Counting in French

Counting in French

Counting in French is something that must become second nature to any French language learner. Think about it… from telling someone your phone number to telling time or hearing how much something costs, we use numbers on a daily basis; numbers are essential not only to the beginning French learner but to learners at every level beyond that. It’s hard to go a day without hearing or saying a number. In addition, counting in French can be the difference between looking good in French or not. This article will go over EVERYTHING, essentially how to count to infinity (if you ever really wanted to).

Provided below is the number, the French spelling, and the French pronunciation. After the presentation of all the words, there are some exercises provided to test your knowledge! If you need help with the pronunciation, head on over to and simply type in the number. Word Reference offers an audio file right next to the bold word at the top. You can also look on Youtube for videos of French people pronouncing the numbers. You want to start off pronouncing things correctly from the beginning, otherwise it’s harder to fix your mistakes later down the line.

Counting in French

1 Un (uhn)
2 Deux (deuh)
3 Trois (twa)
4 Quatre (kat[r])
5 Cinq (sank)
6 Six (sees)
7 Sept (set)
8 Huit (wheat)
9 Neuf (nuhf)
10 Dix (deece)

11 Onze (onze)
12 Douze (doo-ze)
13 Treize (trez)
14 Quatorze (ka-torz)
15 Quinze (kanz)
16 Seize (sez)
17 Dix-sept (dees set)
18 Dix-huit (dees wheat)
19 Dix-neuf (dees nuhf)

20 Vingt (van)
21 Vingt-et-un (van tay uhn)
22 Vingt-deux (vant deuh)
23 vingt-trois (vant twa)
24 Vingt-quatre (vant kat)
25 Vingt-cinq (vant sank)
26 Vingt-six (vant sees)
27 Vingt-sept (vant set)
28 Vingt-huit (vant wheat)
29 Vingt-neuf (vant nuhf)
Pronunciation tip for “Vingt” is to think of the English word “want” and then replace  the “w” with a /v/ consonant. If you’ve ever heard German people pronounce their “w’s” like “v’s” then this example has a similar connotation. 

30 Trente (tront)
31 Trente-et-un (tron tay uhn)
32 Trente-deux (tront deux)
To count from 31-39, simply use the word “Trente” (30) and add on the number from 2-9 to get the number you want. It’s exactly like in English if I said “thirty-four”.

40 Quarante (caront)
41 Quarante-et-un (caron tay uhn)
To count from 42-49, simply use the word “Quarante” (40) and add on the number from 2-9 to get the number you want. It’s exactly like in English if I said “forty-four”.

50 Cinquante (sankonte)
51 Cinquante-et-un (sankon tay uhn)
52 Cinquante-deux (sankonte deuh)

60 Soixante (swa-cent)
61 Soixante-et-un (swa-cen tay uhn)
62 Soixante-deux (swa-cent deuh)

To count from 70-79, use the word “Soixante” (60) and add on the numbers from 10-19 to get the number you want. If I wanted the number 73, then I say “soixante-treize”, literally, 60-13 (which equals 73).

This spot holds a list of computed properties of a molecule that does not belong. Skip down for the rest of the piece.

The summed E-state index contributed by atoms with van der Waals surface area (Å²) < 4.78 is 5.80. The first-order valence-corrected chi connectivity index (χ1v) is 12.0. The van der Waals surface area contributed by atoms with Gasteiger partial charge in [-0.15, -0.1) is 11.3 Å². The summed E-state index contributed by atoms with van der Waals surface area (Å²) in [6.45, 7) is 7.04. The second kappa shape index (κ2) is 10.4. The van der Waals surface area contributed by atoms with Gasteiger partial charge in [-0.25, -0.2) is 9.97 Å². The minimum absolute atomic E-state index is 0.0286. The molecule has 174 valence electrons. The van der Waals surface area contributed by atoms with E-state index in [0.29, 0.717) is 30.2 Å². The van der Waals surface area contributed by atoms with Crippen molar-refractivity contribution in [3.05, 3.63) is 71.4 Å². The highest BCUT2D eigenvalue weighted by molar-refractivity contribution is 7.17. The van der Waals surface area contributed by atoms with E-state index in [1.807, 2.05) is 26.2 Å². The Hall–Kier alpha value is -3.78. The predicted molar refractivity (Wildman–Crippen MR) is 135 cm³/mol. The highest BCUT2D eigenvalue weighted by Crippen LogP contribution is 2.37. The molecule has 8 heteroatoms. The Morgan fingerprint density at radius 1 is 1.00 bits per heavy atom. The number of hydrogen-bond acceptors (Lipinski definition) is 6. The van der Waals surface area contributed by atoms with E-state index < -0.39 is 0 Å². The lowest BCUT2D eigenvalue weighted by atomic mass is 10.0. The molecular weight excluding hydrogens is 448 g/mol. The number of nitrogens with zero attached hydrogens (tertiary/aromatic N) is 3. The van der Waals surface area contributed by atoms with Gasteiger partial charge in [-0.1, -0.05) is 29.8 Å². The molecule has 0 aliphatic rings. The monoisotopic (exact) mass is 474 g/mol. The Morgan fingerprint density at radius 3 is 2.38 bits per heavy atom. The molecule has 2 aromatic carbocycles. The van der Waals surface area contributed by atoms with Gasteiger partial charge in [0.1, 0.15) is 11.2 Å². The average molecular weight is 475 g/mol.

70 Soixante-dix (swa-cent deece)
71 Soixante-onze (swa-cent onze)
72 Soixante-douze(swa-cent doo-ze)
73 Soixante-treize(swa-cent trez)
74 Soixante-quatroze (swa-cent ka-torz)
75 Soixante-quinze (swa-cent kanz)
76 Soixante-seize (swa-cent sez)
77 Soixante-dix-sept (swa-cent dees-set)
78 Soixante-dix-huit (swa-cent dees-wheat)
79 Soicante-dix-neuf (swa-cent dees-nuhf)

To count from 80-89, use the word “Quatre-vingts” (literally four 20’s which multiplies to give you 80) and add on a number between 1-9. You can kind of see why French Learners don’t like numbers this high up… it’s a little more taxing to produce them. Note that the [r] consonant below kind of sounds like a “ruh” sound and the “r” is subtly rolled – very hard for beginners to pick up.
80 Quatre-vingts (kat[r] van)
81 Quatre-vingt-un (kat[r] vant uhn)
82 Quatre-vingt-deux (kat[r] vant deuh)
83 Quatre-vingt-trois (kat[r] van-twa)
84 Quatre-vingt-quatre (kat[r] vankat)
85 Quatre-vingt-cinq (kat[r] vint-sank)
86 Quatre-vingt-six (kat[r] vint-sees)
87 Quatre-vingt-sept (kat[r] vint-set)
88 Quatre-vingt-huit (kat[r] vint-wheat)
89 Quatre-vingt-neuf (kat[r] vint-nuhf)

90 Quatre-vingt-dix
91 Quatre-vingt-onze
92 Quatre-vingt-douze
93 Quatre-vingt-treize
94 Quatre-vingt-quatorze
95 Quatre-vingt-quinze
96 Quatre-vingt-seize
97 Quatre-vingt-dix-sept
98 Quatre-vingt-dix-huit
99 Quatre-vingt-dix-neuf

100 Cent (sant)
101 Cent un (san tun)
102 Cent deux (san deuh)
103 Cent trois (san twa)

200 Deux Cents (deuh sant)
573 Cinq Cents Soixante-Treize
829 Huit Cents Vingt-Neuf
The word “Cent” takes an “s” when it is plural, a.k.a more than one-hundred.

1000 Mille (meel)
1250 Mille Deux Cents Cinquante (OR) Douze Cents Cinquante
2012 Deux Mille Douze (current year)

1,000,000 Million
1,000,000,000 Milliard (English equivalent of a billion)
1,000,000,000,000 Billion (English equivalent of a trillion)
1,000,000,000,000,000 Billiard (English equivalent of a quadrillion)
1,000,000,000,000,000,000 Trillion (English Equivalent of a quintillion)

Count in French Exercises

Write out and say the following numbers:
1. 9
2. 78
3. 47
4. 25
5. 86
6. 94
7. 62
8. 333
9. 1651
10. 4980

11. Mille
12. Deux cent treize
13. Quatre-vingt-quatorze
14. Deux cents quatre-vingt-quinze
15. Milliard
16. Onze
17. Quarante-et-un
18. Sept cents soixante-deux
19. Trois mille six
20. Six mille six cents soixante-six

1. neuf, 2. soixante-dix-huit, 3. quarante-sept, 4. vingt-cinq, 5. quatre-vingt-six, 6. quatre-vingt-quatroze, 7. soixante-deux, 8. trois cents trente trois, 9. mille six cents cinquante-et-un OR quinze cents cinquante-et-un, 10. quatre mille neuf cents quatre-vingts
11. 1,000 12. 213 13. 94 14. 295 15. 1,000,000,000 16. 11 17. 41 18. 762 19. 3,006 20. 6,666

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